Patient-Reported Outcomes in Cemented and Uncemented Total Hip ReplacementsRolfson, O., Donahue, G. S., Hallsten, M., Garellick, G., Kärrholm, J., & Nemes, S. (2016).
Data from national registries have favored the use of cemented fixation in total hip replacement (THR) while other reports show no significant differences in implant survival between cemented and uncemented fixation using modern implants. It is important to investigate whether the method of fixation itself may affect patient-reported outcomes. Hence, this study sought to analyse if patient-reported outcomes measures (PROMs) differ depending on the type of fixation.
Data was used from the follow-up programme of the Swedish Hip Arthroplasty Register which comprises the EQ-5D, a visual analogue scale (VAS) on hip pain, as well as a VAS addressing satisfaction with the outcome of the hip replacement.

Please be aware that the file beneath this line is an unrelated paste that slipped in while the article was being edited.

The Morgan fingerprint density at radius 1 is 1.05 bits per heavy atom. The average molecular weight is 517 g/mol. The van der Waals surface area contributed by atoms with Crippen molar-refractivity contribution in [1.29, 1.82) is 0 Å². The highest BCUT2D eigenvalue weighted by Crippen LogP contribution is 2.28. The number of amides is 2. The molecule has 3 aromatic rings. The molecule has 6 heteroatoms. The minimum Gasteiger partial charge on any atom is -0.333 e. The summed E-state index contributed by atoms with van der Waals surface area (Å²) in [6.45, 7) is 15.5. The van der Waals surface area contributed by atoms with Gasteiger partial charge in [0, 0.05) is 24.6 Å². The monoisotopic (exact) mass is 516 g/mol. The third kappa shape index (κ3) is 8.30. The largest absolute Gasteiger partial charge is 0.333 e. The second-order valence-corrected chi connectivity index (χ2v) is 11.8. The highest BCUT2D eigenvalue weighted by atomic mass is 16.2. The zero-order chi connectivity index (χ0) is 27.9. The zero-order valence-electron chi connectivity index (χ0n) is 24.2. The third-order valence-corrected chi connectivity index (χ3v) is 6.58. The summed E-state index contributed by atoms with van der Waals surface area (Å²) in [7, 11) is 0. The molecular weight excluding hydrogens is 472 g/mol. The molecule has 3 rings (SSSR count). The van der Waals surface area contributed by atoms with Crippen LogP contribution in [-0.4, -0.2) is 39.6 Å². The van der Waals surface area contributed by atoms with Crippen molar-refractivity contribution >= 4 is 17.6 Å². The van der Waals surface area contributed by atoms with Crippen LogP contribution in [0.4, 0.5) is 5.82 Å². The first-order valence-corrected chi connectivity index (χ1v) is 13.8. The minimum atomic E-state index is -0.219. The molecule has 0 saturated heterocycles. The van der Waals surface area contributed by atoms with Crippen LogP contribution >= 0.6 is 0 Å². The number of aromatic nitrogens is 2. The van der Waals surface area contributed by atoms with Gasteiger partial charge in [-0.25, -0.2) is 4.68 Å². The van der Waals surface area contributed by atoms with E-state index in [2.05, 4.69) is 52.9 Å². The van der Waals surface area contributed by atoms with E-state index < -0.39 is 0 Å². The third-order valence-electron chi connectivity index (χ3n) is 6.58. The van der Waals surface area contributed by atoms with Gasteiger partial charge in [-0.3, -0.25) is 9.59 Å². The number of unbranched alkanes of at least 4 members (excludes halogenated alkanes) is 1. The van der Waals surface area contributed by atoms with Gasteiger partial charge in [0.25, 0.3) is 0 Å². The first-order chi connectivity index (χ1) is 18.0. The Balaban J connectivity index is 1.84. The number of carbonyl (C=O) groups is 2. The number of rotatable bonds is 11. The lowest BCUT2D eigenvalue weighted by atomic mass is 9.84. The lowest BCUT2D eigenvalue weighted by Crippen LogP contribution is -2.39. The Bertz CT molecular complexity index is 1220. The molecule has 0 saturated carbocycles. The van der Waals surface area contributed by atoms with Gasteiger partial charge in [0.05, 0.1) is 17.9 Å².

3,118 patients with uncemented THR due to primary osteoarthritis performed from 2002 to 2011 with complete 1-year follow-up were included in the study. A control group of patients with cemented THR (n = 3,118) were selected by matching on age, gender, Charnley class, and pre-operative health-related quality of life.
After adjusting for age, gender, Charnley class, and baseline PROMs, multivariate linear regression analyses showed that uncemented fixation is associated with a larger improvement in EQ-5D index (B = 0.03, 95% CI 0.019, 0.041), EQ VAS (B = 2.58, 95% CI 1.65, 3.51), greater pain relief (B = -2.68, 95% CI -3.54, -1.82) and superior patient satisfaction (B = -2.56, 95% CI -3.52, -1.60) (all p<0.001).
This study demonstrates that uncemented fixation is associated with better patient-reported outcomes. Factors unrelated to implant fixation, such as performance or selection bias, may also contribute to the difference.